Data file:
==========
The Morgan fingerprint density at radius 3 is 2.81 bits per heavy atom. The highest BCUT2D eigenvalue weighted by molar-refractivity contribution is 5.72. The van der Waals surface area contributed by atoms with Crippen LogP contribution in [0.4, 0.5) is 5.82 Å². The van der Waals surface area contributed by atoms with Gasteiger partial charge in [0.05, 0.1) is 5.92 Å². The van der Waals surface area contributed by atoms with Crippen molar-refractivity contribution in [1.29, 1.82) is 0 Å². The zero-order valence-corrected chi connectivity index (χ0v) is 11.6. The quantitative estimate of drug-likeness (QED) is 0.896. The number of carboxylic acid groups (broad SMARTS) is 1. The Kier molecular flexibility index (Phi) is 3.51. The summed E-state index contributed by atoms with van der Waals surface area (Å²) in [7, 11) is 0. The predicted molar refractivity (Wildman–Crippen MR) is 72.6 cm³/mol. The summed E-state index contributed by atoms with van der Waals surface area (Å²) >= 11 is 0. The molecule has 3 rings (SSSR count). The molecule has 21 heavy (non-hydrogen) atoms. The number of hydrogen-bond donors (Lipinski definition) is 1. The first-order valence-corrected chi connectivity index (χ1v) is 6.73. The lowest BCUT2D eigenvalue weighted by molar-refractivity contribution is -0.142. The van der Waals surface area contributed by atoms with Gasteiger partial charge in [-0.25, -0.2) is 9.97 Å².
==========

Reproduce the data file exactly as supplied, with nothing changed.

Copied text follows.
The Morgan fingerprint density at radius 3 is 2.81 bits per heavy atom. The highest BCUT2D eigenvalue weighted by molar-refractivity contribution is 5.72. The van der Waals surface area contributed by atoms with Crippen LogP contribution in [0.4, 0.5) is 5.82 Å². The van der Waals surface area contributed by atoms with Gasteiger partial charge in [0.05, 0.1) is 5.92 Å². The van der Waals surface area contributed by atoms with Crippen molar-refractivity contribution in [1.29, 1.82) is 0 Å². The zero-order valence-corrected chi connectivity index (χ0v) is 11.6. The quantitative estimate of drug-likeness (QED) is 0.896. The number of carboxylic acid groups (broad SMARTS) is 1. The Kier molecular flexibility index (Phi) is 3.51. The summed E-state index contributed by atoms with van der Waals surface area (Å²) in [7, 11) is 0. The predicted molar refractivity (Wildman–Crippen MR) is 72.6 cm³/mol. The summed E-state index contributed by atoms with van der Waals surface area (Å²) >= 11 is 0. The molecule has 3 rings (SSSR count). The molecule has 21 heavy (non-hydrogen) atoms. The number of hydrogen-bond donors (Lipinski definition) is 1. The first-order valence-corrected chi connectivity index (χ1v) is 6.73. The lowest BCUT2D eigenvalue weighted by molar-refractivity contribution is -0.142. The van der Waals surface area contributed by atoms with Gasteiger partial charge in [-0.25, -0.2) is 9.97 Å².